Smith, Burnett & Hagerman, LLC

Executors of your Will; the Children?

Do you REALLY want your Children as the Executors of your Will?

When it comes to estate planning, parents assume their adult children want to be co-executors of a probated will, or the co-trustees of a privately administered trust. An executor or trustee is the person that is appointed by the maker of the will or trust to work with the attorney and accountant to transfer property to whomever the maker of the will or the trust designates. Anyone can be named as the executors, co-executors, trustees or co-trustees. Some serve "in line," that is if Executor A can't serve, Executor B takes over. Do you want that list to include your children?

Nine times out of ten naming your adult children to administer your estate works out fine. But not always. While it might show your children that you don't have favorites by naming two of them, if there are latent problems and hard feelings between the two siblings, even hard feelings you aren't aware of, guess what is going to happen when they probate your will?
  • Your Will gives your co-executors the power to sell real estate. But your children can differ on the selling price, and differ on whether to sell the property as is or first spend money on improvements.
  • They can differ on value of a key piece of property—even if you use a neutral appraiser.
  • Each of them has a favorite realtor who is each whispering different numbers to the two children.
  • They may differ on how soon to probate your will.
All these problems are sources of friction. If the children are dependent on the agreement of each other before any steps can be taken, friction can build into resentment. The probate suddenly because filled with suspicion.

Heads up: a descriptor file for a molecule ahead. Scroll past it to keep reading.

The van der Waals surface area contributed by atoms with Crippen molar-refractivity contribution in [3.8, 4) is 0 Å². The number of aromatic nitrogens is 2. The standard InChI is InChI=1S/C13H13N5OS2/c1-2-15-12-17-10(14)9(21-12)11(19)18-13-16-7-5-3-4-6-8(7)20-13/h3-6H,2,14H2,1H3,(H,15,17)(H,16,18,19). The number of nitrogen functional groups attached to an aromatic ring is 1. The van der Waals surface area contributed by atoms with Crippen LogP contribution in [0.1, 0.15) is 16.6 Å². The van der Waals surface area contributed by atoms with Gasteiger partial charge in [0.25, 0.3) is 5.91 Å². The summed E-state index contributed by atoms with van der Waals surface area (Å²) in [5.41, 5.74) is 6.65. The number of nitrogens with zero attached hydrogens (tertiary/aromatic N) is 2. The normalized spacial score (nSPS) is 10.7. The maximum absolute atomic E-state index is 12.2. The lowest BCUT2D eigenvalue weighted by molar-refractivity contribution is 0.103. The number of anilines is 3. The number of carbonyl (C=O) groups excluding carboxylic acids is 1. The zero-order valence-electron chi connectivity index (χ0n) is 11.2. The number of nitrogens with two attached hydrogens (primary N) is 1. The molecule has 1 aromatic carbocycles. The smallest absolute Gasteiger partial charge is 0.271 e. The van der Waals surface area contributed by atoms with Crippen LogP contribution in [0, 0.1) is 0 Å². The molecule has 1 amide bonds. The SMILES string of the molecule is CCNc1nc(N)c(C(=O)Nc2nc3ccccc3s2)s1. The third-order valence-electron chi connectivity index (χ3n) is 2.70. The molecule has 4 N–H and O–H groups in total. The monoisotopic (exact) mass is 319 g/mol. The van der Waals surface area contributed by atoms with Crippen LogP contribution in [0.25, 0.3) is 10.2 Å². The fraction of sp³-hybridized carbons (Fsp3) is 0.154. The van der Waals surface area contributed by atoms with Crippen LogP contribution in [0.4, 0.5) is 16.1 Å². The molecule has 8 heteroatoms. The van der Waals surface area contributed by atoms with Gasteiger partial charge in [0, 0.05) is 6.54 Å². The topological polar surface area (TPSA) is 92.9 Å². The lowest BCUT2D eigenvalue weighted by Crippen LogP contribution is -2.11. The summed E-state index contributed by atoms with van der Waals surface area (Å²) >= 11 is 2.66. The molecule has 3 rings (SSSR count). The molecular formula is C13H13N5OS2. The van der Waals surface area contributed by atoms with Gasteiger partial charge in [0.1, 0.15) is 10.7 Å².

Often the estate checking account (out of which you pay the bills after decedent's death) has both co-executors on the account and requires both sign each check. If they don't get along, no amount of wishing and hoping on Mom or Dad's part can change that. One child can withhold his or her signature from a check, or an executor's deed, and thus withhold consent to the payment of a bill or the transferring of property. These are unanticipated problems.

One executor may end up in court seeking to oust the other sibling. That's messy.

Further, one co-executor believes he or she is doing all the work on the estate, but each wants the same executor's fee. Another recipe for friction.
  • What do co-executors do when they have to tell one of the youngest children that Dad left bypassed one adult child and gave that's child's share to the grandchildren, in trust, for their education?
  • What if one of the co-executors is very close to the child left out?
  • How is all this reconciled with the decedent's intent?
In most cases, parents should simply name the child most likely to be a good executor. Or name a friend or other "neutral" party as executor—a friend or a bank trust department. Banks cost more, but there is less headache and greater neutrality.